We cannot say that the district court erred clearly in finding that Wright acted inexcusably, knowing what he knew, in failing to make any inquiry into the state of the withholding account. Because of the company's small size and history of noncompliance, the continued participation of Morlan in it, the danger of a company's using an internal division of responsibilities to evade the statute, and (perhaps most important) the continued parlous state of this company's finances, the judge, with the inestimable advantage over us of having observed the principals' actual testimony, was entitled to infer that Wright acted recklessly in failing to inquire into the state of the company's tax withholding account. This conclusion is not inconsistent with Bolding v. United States, supra. There were two responsible officers in that case, Bolding and MacMillan, and the court exonerated MacMillan but imposed liability on Bolding. Wright knew less than Bolding but more than MacMillan.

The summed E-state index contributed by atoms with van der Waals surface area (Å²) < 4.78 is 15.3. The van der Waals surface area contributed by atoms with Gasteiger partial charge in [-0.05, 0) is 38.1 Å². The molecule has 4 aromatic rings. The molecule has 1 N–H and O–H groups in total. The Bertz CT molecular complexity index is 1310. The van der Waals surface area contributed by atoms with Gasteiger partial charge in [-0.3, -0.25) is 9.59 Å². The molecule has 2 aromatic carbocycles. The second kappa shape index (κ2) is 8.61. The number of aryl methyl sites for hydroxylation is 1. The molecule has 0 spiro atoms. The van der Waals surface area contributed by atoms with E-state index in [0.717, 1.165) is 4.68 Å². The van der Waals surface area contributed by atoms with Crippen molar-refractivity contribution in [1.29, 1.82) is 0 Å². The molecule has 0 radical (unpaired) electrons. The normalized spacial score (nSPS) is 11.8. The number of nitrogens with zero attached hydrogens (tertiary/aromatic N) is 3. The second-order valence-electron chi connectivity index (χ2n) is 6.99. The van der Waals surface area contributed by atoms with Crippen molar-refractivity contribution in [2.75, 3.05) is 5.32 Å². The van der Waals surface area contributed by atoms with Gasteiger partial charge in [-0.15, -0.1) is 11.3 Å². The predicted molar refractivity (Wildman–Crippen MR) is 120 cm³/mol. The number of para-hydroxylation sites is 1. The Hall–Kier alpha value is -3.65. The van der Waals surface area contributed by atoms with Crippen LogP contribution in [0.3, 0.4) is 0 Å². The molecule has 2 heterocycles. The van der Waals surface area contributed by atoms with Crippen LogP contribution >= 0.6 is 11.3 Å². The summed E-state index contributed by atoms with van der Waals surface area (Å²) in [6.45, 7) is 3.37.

Lest the reach of our decision be exaggerated, we emphasize that merely because a corporate officer has check-signing responsibilities and his corporation is in financial trouble, it does not follow that he can be held liable for any and all failures to pay withholding taxes. Nor have we any quarrel with Godfrey v. United States, 748 F.2d 1568 (Fed.Cir.1984), which held that mere knowledge of a past delinquency does not impose strict liability on a responsible officer for delinquencies during his tenure. But if a responsible officer knows that the corporation has recently committed such a delinquency and knows that since then its affairs have continued to deteriorate, he runs the risk of being held liable if he fails to take any steps either to ascertain, before signing checks, what the state of the tax withholding account is, or to institute effective financial controls to guard against nonpayment. See Hornsby v. IRS, supra; United States v. Leuschner, 336 F.2d 246, 248 (9th Cir.1964). Wright did neither of these things. It is not enough that he left it all to Pfeiffer, without even inquiring from him what steps would be taken to prevent a repetition of the tax delinquency--or so at least the district court was entitled to conclude without committing clear error. The statute is harsh, but the danger against which it is directed--that of failing to pay over money withheld from employees until it is too late, because the company has gone broke--is an acute one against which, perhaps, only harsh measures are availing.